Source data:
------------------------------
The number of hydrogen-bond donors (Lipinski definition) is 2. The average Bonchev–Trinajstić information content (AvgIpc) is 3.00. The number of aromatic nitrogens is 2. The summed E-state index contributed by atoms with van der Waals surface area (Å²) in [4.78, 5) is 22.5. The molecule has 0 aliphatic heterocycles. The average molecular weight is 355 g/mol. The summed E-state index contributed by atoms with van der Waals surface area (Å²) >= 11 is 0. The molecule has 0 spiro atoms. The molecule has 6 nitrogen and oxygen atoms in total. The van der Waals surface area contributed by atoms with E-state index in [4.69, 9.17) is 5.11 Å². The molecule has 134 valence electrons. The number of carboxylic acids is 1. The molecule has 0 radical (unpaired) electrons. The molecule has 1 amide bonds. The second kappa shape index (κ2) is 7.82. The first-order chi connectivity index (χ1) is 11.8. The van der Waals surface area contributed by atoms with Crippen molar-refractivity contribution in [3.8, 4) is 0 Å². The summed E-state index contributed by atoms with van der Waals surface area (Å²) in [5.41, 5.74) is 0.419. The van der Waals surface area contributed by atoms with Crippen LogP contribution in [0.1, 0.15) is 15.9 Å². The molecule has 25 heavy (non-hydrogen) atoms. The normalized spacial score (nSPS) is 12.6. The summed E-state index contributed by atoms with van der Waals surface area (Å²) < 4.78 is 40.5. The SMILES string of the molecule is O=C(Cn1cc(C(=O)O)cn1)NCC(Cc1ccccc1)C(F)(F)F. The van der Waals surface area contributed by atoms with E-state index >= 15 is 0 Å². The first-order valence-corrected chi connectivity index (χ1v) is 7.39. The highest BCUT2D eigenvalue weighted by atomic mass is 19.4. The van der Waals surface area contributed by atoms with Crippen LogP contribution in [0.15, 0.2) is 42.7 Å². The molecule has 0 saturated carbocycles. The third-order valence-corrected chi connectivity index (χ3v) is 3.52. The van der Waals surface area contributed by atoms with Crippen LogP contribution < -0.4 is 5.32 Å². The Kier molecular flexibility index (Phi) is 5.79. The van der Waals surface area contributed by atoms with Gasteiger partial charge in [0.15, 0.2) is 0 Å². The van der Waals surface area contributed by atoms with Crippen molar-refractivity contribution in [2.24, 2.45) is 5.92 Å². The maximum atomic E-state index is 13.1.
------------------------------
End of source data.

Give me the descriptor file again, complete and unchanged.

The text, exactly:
The number of hydrogen-bond donors (Lipinski definition) is 2. The average Bonchev–Trinajstić information content (AvgIpc) is 3.00. The number of aromatic nitrogens is 2. The summed E-state index contributed by atoms with van der Waals surface area (Å²) in [4.78, 5) is 22.5. The molecule has 0 aliphatic heterocycles. The average molecular weight is 355 g/mol. The summed E-state index contributed by atoms with van der Waals surface area (Å²) >= 11 is 0. The molecule has 0 spiro atoms. The molecule has 6 nitrogen and oxygen atoms in total. The van der Waals surface area contributed by atoms with E-state index in [4.69, 9.17) is 5.11 Å². The molecule has 134 valence electrons. The number of carboxylic acids is 1. The molecule has 0 radical (unpaired) electrons. The molecule has 1 amide bonds. The second kappa shape index (κ2) is 7.82. The first-order chi connectivity index (χ1) is 11.8. The van der Waals surface area contributed by atoms with Crippen molar-refractivity contribution in [3.8, 4) is 0 Å². The summed E-state index contributed by atoms with van der Waals surface area (Å²) in [5.41, 5.74) is 0.419. The van der Waals surface area contributed by atoms with Crippen LogP contribution in [0.1, 0.15) is 15.9 Å². The molecule has 25 heavy (non-hydrogen) atoms. The normalized spacial score (nSPS) is 12.6. The summed E-state index contributed by atoms with van der Waals surface area (Å²) < 4.78 is 40.5. The SMILES string of the molecule is O=C(Cn1cc(C(=O)O)cn1)NCC(Cc1ccccc1)C(F)(F)F. The van der Waals surface area contributed by atoms with E-state index >= 15 is 0 Å². The first-order valence-corrected chi connectivity index (χ1v) is 7.39. The highest BCUT2D eigenvalue weighted by atomic mass is 19.4. The van der Waals surface area contributed by atoms with Crippen LogP contribution in [0.15, 0.2) is 42.7 Å². The molecule has 0 saturated carbocycles. The third-order valence-corrected chi connectivity index (χ3v) is 3.52. The van der Waals surface area contributed by atoms with Crippen LogP contribution < -0.4 is 5.32 Å². The Kier molecular flexibility index (Phi) is 5.79. The van der Waals surface area contributed by atoms with Gasteiger partial charge in [0.15, 0.2) is 0 Å². The van der Waals surface area contributed by atoms with Crippen molar-refractivity contribution in [2.24, 2.45) is 5.92 Å². The maximum atomic E-state index is 13.1.